Or maybe attention would have brought out even more outlandish braggadocio and created a monster.

I'm sure I'll never know. Still don't feel like I did right, back then.

Thanks again for all the thoughts.

-Sam

chuwee81
March 26, 2009, 12:37 AM
well, i kinda appreciate the "gun" guy at my work place because he initiated "shoot day" once and now about 2-3 guys are hooked and we have been doing this for a couple of months (once a month trip). He is a bit of a "know it all" type a deal though and it gets kinda annoying. He is the kind who shoots only .40 and .45 because he thinks 9mm is "puny" and rag on my 9mm sigma (which i outshot him with on 3 different occasions).

Got too many guns for his own good and certainly on the lazy side of cleaning his guns. He's more of a flashy kind of guy and you can tell from his collection; an HK USP.40, Sig P220 .45(?), Taurus PT1911, Rock River Arms AR-15 (can't zero his scope).

One time i brought my tacticool 10/22 (Tapco T-6, bull barrel, red dot, 50 rd mag) to sight in my red dot and i let him shot it. After the trip he commented on how it has no kick, no practical use, etc. Basically he won't admit how fun little gun it is because it's not of the "macho" caliber size. Well, to each his own but after i "burn" him at the range, he never rags on my sigma anymore.

Duke of Doubt
March 26, 2009, 08:02 AM
Guns are like a lot of things. When the blowhard starts to tell dubious stories or play up rather unimpressive accomplishments, ask him for specifics while granting him temporary credulity:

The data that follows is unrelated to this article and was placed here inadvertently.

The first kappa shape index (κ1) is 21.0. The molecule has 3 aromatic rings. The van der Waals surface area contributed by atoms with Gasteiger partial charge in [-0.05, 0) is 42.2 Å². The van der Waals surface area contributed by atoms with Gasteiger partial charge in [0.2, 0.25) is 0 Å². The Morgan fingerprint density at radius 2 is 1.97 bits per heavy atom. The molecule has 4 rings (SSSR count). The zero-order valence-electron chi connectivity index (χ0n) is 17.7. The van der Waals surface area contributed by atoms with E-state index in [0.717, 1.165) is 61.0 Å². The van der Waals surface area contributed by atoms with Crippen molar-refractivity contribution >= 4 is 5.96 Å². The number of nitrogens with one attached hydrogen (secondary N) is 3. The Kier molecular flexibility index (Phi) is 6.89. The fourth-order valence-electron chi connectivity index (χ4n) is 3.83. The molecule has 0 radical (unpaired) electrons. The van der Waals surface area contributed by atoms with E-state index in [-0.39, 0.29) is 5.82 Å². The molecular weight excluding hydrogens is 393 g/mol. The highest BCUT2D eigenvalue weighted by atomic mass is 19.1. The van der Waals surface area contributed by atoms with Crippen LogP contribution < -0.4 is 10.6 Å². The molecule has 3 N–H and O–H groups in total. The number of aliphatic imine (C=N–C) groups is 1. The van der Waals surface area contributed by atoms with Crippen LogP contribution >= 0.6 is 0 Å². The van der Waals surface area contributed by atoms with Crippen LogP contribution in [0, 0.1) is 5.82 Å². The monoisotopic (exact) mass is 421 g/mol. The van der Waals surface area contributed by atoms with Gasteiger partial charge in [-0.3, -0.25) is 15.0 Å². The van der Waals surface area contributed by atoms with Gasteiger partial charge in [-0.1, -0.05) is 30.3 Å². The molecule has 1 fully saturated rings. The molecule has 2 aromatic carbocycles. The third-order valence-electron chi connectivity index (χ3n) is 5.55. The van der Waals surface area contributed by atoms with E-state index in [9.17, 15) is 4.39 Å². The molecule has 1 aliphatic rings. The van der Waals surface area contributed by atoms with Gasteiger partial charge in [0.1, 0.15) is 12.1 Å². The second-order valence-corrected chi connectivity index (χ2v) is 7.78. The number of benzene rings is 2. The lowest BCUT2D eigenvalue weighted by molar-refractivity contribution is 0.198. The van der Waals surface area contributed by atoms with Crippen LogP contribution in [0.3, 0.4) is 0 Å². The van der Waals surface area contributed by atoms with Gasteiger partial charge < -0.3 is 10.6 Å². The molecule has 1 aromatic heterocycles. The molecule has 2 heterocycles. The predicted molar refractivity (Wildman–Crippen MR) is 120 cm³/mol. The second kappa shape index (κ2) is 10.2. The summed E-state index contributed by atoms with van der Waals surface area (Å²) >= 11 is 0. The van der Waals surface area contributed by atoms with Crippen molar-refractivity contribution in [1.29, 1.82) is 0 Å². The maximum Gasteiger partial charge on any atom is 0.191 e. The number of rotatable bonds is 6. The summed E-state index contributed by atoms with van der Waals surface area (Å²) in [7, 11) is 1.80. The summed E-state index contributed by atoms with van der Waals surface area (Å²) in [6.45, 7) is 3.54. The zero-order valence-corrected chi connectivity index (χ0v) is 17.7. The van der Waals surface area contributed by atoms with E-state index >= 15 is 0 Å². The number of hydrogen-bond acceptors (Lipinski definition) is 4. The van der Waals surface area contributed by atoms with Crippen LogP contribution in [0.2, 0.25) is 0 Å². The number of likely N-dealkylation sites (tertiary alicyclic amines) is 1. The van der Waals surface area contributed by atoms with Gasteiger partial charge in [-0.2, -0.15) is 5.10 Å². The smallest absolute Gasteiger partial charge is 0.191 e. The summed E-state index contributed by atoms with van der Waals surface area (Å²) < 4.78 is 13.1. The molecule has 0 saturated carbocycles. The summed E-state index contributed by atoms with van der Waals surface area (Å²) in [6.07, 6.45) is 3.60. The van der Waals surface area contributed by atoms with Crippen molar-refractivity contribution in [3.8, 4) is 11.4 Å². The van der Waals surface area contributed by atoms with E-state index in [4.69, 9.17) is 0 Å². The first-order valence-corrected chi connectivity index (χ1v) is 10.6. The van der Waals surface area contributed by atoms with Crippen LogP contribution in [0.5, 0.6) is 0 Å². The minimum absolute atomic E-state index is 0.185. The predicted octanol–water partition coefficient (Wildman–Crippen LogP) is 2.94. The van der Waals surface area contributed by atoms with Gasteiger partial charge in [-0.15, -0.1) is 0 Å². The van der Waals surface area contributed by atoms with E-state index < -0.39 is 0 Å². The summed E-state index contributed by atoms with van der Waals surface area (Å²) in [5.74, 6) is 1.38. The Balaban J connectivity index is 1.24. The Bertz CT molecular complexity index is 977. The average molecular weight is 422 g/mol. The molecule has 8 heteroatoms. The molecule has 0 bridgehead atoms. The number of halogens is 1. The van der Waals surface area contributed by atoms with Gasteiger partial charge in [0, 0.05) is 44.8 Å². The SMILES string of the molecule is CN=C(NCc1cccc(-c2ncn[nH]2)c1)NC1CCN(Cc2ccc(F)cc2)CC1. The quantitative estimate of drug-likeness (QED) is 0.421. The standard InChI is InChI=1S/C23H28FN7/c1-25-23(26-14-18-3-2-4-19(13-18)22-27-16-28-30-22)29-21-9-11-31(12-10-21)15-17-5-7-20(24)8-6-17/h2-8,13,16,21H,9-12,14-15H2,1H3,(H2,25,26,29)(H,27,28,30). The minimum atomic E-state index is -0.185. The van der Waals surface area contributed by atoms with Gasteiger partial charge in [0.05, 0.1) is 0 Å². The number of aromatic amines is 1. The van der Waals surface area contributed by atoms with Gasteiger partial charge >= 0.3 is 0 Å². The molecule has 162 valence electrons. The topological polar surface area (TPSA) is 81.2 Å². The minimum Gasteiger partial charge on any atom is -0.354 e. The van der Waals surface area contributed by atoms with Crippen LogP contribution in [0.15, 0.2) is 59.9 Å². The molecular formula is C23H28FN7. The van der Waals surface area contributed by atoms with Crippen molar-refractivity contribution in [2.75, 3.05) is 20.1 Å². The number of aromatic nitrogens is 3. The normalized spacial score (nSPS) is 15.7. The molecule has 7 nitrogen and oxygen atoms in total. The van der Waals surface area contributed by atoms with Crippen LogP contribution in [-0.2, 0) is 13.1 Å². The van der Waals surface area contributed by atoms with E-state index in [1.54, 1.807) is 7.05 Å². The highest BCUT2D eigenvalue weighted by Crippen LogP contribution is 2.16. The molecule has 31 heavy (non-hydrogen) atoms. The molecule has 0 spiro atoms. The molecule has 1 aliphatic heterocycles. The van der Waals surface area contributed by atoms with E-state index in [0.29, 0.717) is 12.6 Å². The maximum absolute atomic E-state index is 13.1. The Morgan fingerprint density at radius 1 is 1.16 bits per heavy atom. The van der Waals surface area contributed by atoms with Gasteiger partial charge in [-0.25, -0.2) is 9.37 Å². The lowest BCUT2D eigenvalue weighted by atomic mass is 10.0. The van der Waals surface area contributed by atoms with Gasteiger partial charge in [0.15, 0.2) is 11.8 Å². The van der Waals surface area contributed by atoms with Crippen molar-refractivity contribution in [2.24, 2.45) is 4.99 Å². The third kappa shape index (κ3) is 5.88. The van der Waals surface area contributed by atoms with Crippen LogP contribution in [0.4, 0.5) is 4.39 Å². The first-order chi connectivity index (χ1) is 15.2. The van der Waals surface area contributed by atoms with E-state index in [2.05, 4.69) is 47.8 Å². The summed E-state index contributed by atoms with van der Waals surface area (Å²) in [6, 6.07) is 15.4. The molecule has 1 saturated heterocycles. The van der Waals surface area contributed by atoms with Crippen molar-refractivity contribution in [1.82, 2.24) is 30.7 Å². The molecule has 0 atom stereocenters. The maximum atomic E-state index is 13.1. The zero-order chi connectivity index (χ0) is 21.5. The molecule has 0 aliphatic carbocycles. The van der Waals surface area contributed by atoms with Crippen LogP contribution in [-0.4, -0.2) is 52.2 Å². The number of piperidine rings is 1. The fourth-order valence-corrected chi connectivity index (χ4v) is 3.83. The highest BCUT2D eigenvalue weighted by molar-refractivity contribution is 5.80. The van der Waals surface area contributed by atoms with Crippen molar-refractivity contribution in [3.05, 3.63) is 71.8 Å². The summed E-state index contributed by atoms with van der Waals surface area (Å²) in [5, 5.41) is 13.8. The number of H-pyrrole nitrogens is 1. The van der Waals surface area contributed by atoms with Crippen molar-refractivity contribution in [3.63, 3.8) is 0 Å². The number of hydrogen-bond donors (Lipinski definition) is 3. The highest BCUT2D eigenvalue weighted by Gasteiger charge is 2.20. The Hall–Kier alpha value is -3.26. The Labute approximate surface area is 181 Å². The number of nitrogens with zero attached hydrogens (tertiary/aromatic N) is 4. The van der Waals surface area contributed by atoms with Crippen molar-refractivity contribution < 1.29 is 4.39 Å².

"Oh, really? A cat? How much did you have to lead him? What load did you use?"

"Three hundred rounds only? Were they hot loads? What load do you shoot out of your AR most?"

Eventually he'll back off or even correct himself, and start to knock off the bull.

A sense of humor can go a long way to disarm the office gossip:

"Kill any cats lately?"

"Say, what's the season on California Condors?"

yooper_sjd
March 26, 2009, 08:29 AM
wow, bruised for 300 rds out of a AR-15. guess this gent would not like to go to the range with me and shoot a 100 or so rds of 45/70, might get a dislocated shoulder or throw his back out working the lever :scrutiny:

I don't want to say i got big bore just to beef up my attitude, I was raised around .308, shot m-14 20 yrs in the navy, and shot the m-16. Prefer to feel the recoil, and like the feel of wood furniture compared to plastic. just my own personal preference. But I do like to break out the .22 and shoot up a brick in a day no problem. Like many of you have stated, normaly just give an input when the subject is broken. other than that, I do not broadcast on my vehicle with the black out stickers and logo's on bumber and rear window. But if you did see the 'bunker" you might raise an eyebrow and ask what is this or what is that. I have found a new interest in mil surplus weapons. any age, any country and fund my purchases as able on a good price.

So already beyond my car, bike and lady stage. Now it is just old weapons for an old weaponeer:D

MachIVshooter
March 26, 2009, 09:12 AM
Serial killers generally start by killing cats and small animals. Stay away from this guy.

If you're going to regurgitate psychobabble, at least get it right. The studies that you want to quote show that people who later become sadistic killers are often guilty of torturing small animals to death in their younger years. They do it not for the kill, but for the feeling of power and control as they look that small animal (and later person) in the face and see the terror. It's erotic for that kind of sick person. Kind of the same way that rape isn't really about sex for most offenders.